ANTH 2008 - Identity and Discrimination

North Terrace Campus - Semester 2 - 2022

This course is an exploration into human diversity through a celebration of our distinct identities and differences. It includes attention to the latest developments in the anthropology of race, gender, religion, sexuality, and of differently abled bodies. In particular, the course will consider the ways that people come to craft a particular identity based on their unique biophysical and psycho-social compositions along with the ways that society alternately embraces, rejects, or seeks to modify our expressions of diversity. Through course lectures, readings and small group workshops, students will examine identity formation among minority groups in settler colonial societies, among people who do not conform with hypersexual or heteronormative social expectations, among people with majority as well as minority belief systems, and among people who have special skills and special needs. Students will also interrogate the various processes of exclusion and discrimination that people with obvious differences in appearance, belief and ability experience on a day-to-day basis. The goal of the course is to promote consideration for the diversity of human experience and expression, as well as understandings of the pathways out of suffering that are possible when our collective differences are embraced.

  • General Course Information
    Course Details
    Course Code ANTH 2008
    Course Identity and Discrimination
    Coordinating Unit Anthropology and Development Studies
    Term Semester 2
    Level Undergraduate
    Location/s North Terrace Campus
    Units 3
    Contact Up to 3 hours per week
    Available for Study Abroad and Exchange Y
    Prerequisites At least 12 units of Level I undergraduate study
    Course Description This course is an exploration into human diversity through a celebration of our distinct identities and differences. It includes attention to the latest developments in the anthropology of race, gender, religion, sexuality, and of differently abled bodies. In particular, the course will consider the ways that people come to craft a particular identity based on their unique biophysical and psycho-social compositions along with the ways that society alternately embraces, rejects, or seeks to modify our expressions of diversity. Through course lectures, readings and small group workshops, students will examine identity formation among minority groups in settler colonial societies, among people who do not conform with hypersexual or heteronormative social expectations, among people with majority as well as minority belief systems, and among people who have special skills and special needs. Students will also interrogate the various processes of exclusion and discrimination that people with obvious differences in appearance, belief and ability experience on a day-to-day basis. The goal of the course is to promote consideration for the diversity of human experience and expression, as well as understandings of the pathways out of suffering that are possible when our collective differences are embraced.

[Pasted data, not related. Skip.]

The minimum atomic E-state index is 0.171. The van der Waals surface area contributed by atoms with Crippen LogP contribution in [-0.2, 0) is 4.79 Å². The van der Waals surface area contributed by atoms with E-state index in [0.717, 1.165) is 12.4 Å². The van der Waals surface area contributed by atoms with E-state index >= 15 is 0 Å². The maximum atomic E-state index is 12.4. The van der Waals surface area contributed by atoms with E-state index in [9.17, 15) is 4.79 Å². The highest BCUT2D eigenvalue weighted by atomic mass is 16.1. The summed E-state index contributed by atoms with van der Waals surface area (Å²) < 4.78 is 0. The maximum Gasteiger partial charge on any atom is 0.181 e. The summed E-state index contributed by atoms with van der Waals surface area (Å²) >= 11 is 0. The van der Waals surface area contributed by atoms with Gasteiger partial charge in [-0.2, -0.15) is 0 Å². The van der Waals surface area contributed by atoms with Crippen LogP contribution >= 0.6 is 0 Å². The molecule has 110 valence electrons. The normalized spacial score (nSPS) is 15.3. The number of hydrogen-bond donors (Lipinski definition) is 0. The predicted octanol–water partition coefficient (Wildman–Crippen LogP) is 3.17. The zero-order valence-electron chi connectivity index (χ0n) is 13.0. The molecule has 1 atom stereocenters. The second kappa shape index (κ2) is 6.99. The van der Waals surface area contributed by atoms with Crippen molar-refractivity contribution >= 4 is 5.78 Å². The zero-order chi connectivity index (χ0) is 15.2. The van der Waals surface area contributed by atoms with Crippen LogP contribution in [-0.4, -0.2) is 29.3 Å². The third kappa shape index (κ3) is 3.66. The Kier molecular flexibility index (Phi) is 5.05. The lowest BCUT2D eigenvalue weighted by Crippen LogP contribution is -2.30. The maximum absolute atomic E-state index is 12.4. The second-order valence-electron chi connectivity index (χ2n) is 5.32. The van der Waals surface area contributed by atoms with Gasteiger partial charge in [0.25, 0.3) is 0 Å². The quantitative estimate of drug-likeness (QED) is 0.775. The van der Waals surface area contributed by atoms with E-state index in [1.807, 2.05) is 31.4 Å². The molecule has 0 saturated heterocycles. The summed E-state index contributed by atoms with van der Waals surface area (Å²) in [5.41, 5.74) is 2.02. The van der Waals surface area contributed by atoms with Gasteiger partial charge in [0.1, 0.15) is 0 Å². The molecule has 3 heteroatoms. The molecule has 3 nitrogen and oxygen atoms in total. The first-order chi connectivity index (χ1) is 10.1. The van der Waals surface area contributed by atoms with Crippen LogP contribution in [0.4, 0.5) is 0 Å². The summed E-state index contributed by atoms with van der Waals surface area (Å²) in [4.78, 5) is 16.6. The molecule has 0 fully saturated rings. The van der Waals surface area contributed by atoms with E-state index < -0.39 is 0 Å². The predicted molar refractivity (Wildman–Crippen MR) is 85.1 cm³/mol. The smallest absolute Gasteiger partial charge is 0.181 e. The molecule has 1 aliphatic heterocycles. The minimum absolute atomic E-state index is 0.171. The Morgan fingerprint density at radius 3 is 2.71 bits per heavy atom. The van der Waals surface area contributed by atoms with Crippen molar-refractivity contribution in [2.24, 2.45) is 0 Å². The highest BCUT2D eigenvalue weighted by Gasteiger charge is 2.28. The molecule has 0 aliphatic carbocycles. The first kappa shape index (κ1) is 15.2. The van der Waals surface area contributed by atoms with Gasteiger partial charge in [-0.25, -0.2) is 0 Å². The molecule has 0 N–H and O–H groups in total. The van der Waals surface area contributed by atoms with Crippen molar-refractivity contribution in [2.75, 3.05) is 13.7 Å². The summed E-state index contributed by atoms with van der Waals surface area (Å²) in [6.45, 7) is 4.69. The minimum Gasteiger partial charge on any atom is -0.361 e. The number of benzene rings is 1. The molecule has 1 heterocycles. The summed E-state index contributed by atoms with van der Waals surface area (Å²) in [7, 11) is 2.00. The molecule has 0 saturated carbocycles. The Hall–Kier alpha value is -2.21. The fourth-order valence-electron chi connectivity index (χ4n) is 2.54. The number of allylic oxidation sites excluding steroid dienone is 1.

Course Staff

    Course Coordinator: Associate Professor Georgina Drew

    Associate Professor Georgina Drew

    Email: georgina.drew@adelaide.edu.au

    Office: 126 Napier Building (First Floor)

    Course Timetable

    The full timetable of all activities for this course can be accessed from Course Planner.

  • Learning Outcomes
    Course Learning Outcomes
    1. Appreciate biological diversity and social complexity;

    2. Reflect upon the identity formation of diverse populations;

    3. Demonstrate a capacity for creative thought and social analysis;

    4. Strengthen the ability to identify and reflect upon various forms of discrimination;

    5. Build a safe and respectful learning community that reflects compassion for diversity.

    6. Hone interpersonal skills relevant to a variety of work environments.

    7. Develop analytical tools and strengthen digital research skills.

    University Graduate Attributes

    This course will provide students with an opportunity to develop the Graduate Attribute(s) specified below:

    University Graduate Attribute Course Learning Outcome(s)

    Attribute 1: Deep discipline knowledge and intellectual breadth

    Graduates have comprehensive knowledge and understanding of their subject area, the ability to engage with different traditions of thought, and the ability to apply their knowledge in practice including in multi-disciplinary or multi-professional contexts.

    1,2,4

    Attribute 2: Creative and critical thinking, and problem solving

    Graduates are effective problems-solvers, able to apply critical, creative and evidence-based thinking to conceive innovative responses to future challenges.

    1,2,3,7

    Attribute 3: Teamwork and communication skills

    Graduates convey ideas and information effectively to a range of audiences for a variety of purposes and contribute in a positive and collaborative manner to achieving common goals.

    5,6

    Attribute 4: Professionalism and leadership readiness

    Graduates engage in professional behaviour and have the potential to be entrepreneurial and take leadership roles in their chosen occupations or careers and communities.

    5,6

    Attribute 5: Intercultural and ethical competency

    Graduates are responsible and effective global citizens whose personal values and practices are consistent with their roles as responsible members of society.

    1,2,4,6

    Attribute 6: Australian Aboriginal and Torres Strait Islander cultural competency

    Graduates have an understanding of, and respect for, Australian Aboriginal and Torres Strait Islander values, culture and knowledge.

    2

    Attribute 7: Digital capabilities

    Graduates are well prepared for living, learning and working in a digital society.

    7

    Attribute 8: Self-awareness and emotional intelligence

    Graduates are self-aware and reflective; they are flexible and resilient and have the capacity to accept and give constructive feedback; they act with integrity and take responsibility for their actions.

    4,5,6
  • Learning Resources
    Required Resources
    No textbook is required for this course, though a course reader may be available. 

    All weekly readings will be posted on MyUni for download. 
    Recommended Resources
    For those who wish to read beyond the required readings for each week, or for use in developing and researching assessments, recommended readings are suggested for each week.  These will also be available electronically in the weekly modules section of the course's MyUni portal.